497 1 d563657d497.htm VANTAGEPOINT FUNDS Vantagepoint Funds


Vantagepoint Mid/Small Company Index Fund

Supplement dated July 9, 2013 to the

Prospectus dated May 1, 2013, as supplemented

This supplement changes the disclosure in the prospectus and provides new information that should be

read together with the prospectus and any supplements thereto.

Effective July 1, 2013, the Vantagepoint Mid/Small Company Index Fund (the “Fund”) no longer employs a sampling technique to approximate the Fund’s index characteristics, but is weighted to seek to replicate the investment characteristics of the Russell 2500TM Index. Therefore, the following replaces the Fund’s “Principal Investment Strategies” on pages 43 and 116-117 of the prospectus.

Principal Investment Strategies — The Fund invests, under normal circumstances, at least 90% of its net assets in equity securities included in the Russell 2500 Index, weighted to seek to replicate the investment characteristics of the Russell 2500 Index and performance that correlates with the performance of that index.

The Fund follows an indexed or “passively managed” approach to investing. This means that the Fund’s subadviser selects securities for investment to try to approximate the investment characteristics and performance of the index. The Russell 2500 Index is an unmanaged index that measures the performance of the small to mid-cap segment of the U.S. equity universe, commonly referred to as “smid” cap, and is a subset of the Russell 3000® Index. It includes approximately 2,500 of the smallest securities in the Russell 3000 Index, based on a combination of their market capitalization and current index membership.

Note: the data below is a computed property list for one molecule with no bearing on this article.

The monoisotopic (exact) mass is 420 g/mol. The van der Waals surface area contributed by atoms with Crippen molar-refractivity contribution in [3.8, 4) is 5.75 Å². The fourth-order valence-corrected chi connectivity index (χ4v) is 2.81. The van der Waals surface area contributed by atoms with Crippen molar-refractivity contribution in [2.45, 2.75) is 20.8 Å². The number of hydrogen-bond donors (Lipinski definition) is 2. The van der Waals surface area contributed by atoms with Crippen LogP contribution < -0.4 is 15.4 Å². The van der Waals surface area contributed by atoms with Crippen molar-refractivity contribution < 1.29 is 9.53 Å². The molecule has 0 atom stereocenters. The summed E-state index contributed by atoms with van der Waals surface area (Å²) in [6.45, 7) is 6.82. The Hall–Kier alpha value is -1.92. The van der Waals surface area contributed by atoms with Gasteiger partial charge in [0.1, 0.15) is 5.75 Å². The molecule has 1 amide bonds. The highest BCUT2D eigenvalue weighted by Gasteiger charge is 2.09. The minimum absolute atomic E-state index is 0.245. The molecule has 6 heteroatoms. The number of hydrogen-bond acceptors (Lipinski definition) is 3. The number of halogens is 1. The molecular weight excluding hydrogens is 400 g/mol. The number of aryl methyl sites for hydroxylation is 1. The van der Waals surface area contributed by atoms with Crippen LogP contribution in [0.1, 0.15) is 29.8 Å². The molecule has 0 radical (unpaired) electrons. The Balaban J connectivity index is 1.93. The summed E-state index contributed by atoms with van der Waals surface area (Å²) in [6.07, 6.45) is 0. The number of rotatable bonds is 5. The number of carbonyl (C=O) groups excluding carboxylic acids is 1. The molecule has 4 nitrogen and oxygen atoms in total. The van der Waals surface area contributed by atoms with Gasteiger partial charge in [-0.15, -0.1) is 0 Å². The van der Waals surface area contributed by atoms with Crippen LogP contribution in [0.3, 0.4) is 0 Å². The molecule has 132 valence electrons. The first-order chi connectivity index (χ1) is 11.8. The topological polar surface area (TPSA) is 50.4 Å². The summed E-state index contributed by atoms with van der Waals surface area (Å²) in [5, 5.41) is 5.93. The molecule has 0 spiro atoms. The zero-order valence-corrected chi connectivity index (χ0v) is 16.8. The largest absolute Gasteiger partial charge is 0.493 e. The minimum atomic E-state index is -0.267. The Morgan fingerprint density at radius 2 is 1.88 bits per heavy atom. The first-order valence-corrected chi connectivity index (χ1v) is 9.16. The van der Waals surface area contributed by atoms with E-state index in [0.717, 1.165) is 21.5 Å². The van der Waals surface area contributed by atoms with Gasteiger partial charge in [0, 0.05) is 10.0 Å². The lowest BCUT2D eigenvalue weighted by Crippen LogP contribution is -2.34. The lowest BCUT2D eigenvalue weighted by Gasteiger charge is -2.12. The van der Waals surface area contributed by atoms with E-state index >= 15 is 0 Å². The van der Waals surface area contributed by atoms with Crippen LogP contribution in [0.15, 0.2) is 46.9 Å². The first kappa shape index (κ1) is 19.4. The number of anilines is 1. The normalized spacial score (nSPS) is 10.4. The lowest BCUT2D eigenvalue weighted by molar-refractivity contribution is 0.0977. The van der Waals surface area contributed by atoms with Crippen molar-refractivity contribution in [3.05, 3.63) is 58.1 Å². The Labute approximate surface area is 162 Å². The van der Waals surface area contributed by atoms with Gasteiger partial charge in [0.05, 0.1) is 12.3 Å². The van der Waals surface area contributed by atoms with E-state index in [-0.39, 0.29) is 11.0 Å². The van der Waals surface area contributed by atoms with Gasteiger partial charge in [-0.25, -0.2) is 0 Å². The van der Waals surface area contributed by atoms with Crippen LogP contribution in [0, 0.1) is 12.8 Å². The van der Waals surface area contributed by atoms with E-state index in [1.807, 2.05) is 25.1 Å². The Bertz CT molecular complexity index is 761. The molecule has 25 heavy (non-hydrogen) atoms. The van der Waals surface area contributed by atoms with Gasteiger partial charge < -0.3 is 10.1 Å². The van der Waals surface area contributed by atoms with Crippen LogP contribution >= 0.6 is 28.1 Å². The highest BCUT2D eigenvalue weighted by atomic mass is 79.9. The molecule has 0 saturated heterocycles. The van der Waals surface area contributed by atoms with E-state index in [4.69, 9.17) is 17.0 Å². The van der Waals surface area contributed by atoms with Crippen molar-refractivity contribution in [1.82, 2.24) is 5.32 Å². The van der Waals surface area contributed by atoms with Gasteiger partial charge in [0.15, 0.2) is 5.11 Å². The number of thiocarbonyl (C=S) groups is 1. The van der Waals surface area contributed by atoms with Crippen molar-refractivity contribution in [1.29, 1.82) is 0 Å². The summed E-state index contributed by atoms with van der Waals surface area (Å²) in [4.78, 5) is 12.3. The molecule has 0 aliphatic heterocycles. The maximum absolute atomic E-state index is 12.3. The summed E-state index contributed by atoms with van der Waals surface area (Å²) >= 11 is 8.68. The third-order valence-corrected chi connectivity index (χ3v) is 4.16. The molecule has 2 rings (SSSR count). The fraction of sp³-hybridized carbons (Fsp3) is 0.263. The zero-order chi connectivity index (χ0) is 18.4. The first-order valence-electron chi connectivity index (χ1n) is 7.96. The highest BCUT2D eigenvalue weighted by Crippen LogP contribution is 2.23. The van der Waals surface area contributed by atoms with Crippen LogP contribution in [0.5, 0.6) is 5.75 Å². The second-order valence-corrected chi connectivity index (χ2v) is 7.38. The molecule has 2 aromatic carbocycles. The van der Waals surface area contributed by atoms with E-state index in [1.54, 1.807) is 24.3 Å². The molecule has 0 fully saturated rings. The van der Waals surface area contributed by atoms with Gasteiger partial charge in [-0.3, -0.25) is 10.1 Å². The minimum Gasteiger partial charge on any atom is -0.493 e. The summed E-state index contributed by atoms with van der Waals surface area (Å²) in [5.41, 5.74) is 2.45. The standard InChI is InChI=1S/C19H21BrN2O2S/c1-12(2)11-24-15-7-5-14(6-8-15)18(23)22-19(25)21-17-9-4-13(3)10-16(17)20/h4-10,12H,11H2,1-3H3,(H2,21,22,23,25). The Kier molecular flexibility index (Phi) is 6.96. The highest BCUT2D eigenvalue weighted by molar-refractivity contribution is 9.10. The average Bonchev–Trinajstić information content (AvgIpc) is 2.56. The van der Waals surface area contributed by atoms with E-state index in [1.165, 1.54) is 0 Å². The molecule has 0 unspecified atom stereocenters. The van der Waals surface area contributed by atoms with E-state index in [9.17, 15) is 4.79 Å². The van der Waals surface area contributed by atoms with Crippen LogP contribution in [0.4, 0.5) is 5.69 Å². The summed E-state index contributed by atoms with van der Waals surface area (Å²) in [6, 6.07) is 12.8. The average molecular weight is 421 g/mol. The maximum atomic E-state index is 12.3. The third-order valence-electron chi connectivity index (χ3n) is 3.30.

While there is no guarantee, the investment adviser expects the correlation between the Fund and its index to be at least 0.95. A correlation of 1.00 would mean the returns of the Fund and the index almost always move in the same direction (but not necessarily by the same amount). A correlation of 0.00 would mean movements in the Fund are unrelated to movements in the index.

The following replaces the second and third paragraphs found in the section entitled “The Index Funds” on pg. 115.

Performance of the Index Funds will differ from the underlying indexes for several reasons. First, fund fees and expenses reduce Index Fund performance, while the indexes themselves bear no management fees, transaction costs or other expenses. Second, the Core Bond Index Fund and Broad Market Index Fund employ sampling techniques to approximate benchmark characteristics such as capitalization and industry weightings using fewer securities than are contained in the benchmark index. Therefore, there will be tracking error for each of these two Index Funds, which may impact their performance positively or negatively as compared to a benchmark index. Third, changes to the indexes, such as additions to or deletions from the securities contained in an index and rebalancing, can cause tracking error, which may impact the Index Fund performance positively or negatively as compared to its benchmark index. Fourth, the timing of cash flows into and out of an Index Fund will affect its ability to precisely track the underlying indexes. Fifth, there may be pricing differences if the index and the Index Fund use different pricing sources. This is more common in the Overseas Equity Index Fund and the Core Bond Index Fund.



Please retain this supplement for future reference.